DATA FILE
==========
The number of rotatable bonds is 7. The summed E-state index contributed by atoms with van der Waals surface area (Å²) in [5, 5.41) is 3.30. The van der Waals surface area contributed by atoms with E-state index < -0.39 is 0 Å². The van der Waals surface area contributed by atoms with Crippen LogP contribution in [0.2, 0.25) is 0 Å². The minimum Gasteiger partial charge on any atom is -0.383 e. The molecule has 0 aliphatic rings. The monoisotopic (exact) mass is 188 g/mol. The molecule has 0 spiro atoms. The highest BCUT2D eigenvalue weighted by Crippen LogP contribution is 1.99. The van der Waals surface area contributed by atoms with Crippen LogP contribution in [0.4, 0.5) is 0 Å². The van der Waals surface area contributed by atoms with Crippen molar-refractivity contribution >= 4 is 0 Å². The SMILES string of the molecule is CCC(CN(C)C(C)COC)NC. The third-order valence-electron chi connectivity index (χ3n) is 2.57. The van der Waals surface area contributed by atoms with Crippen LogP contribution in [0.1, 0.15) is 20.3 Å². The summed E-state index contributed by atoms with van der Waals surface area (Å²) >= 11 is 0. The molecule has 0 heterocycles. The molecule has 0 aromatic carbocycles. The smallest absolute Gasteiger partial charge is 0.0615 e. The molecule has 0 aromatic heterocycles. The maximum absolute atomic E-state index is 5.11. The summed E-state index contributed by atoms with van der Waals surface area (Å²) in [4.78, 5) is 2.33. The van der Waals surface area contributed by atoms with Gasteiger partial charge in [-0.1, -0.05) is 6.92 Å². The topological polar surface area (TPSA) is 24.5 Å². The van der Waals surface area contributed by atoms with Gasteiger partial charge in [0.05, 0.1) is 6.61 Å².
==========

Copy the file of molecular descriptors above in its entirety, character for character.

The number of rotatable bonds is 7. The summed E-state index contributed by atoms with van der Waals surface area (Å²) in [5, 5.41) is 3.30. The van der Waals surface area contributed by atoms with E-state index < -0.39 is 0 Å². The van der Waals surface area contributed by atoms with Crippen LogP contribution in [0.2, 0.25) is 0 Å². The minimum Gasteiger partial charge on any atom is -0.383 e. The molecule has 0 aliphatic rings. The monoisotopic (exact) mass is 188 g/mol. The molecule has 0 spiro atoms. The highest BCUT2D eigenvalue weighted by Crippen LogP contribution is 1.99. The van der Waals surface area contributed by atoms with Crippen LogP contribution in [0.4, 0.5) is 0 Å². The van der Waals surface area contributed by atoms with Crippen molar-refractivity contribution >= 4 is 0 Å². The SMILES string of the molecule is CCC(CN(C)C(C)COC)NC. The third-order valence-electron chi connectivity index (χ3n) is 2.57. The van der Waals surface area contributed by atoms with Crippen LogP contribution in [0.1, 0.15) is 20.3 Å². The summed E-state index contributed by atoms with van der Waals surface area (Å²) >= 11 is 0. The molecule has 0 heterocycles. The molecule has 0 aromatic carbocycles. The smallest absolute Gasteiger partial charge is 0.0615 e. The molecule has 0 aromatic heterocycles. The maximum absolute atomic E-state index is 5.11. The summed E-state index contributed by atoms with van der Waals surface area (Å²) in [4.78, 5) is 2.33. The van der Waals surface area contributed by atoms with Gasteiger partial charge in [-0.1, -0.05) is 6.92 Å². The topological polar surface area (TPSA) is 24.5 Å². The van der Waals surface area contributed by atoms with Gasteiger partial charge in [0.05, 0.1) is 6.61 Å².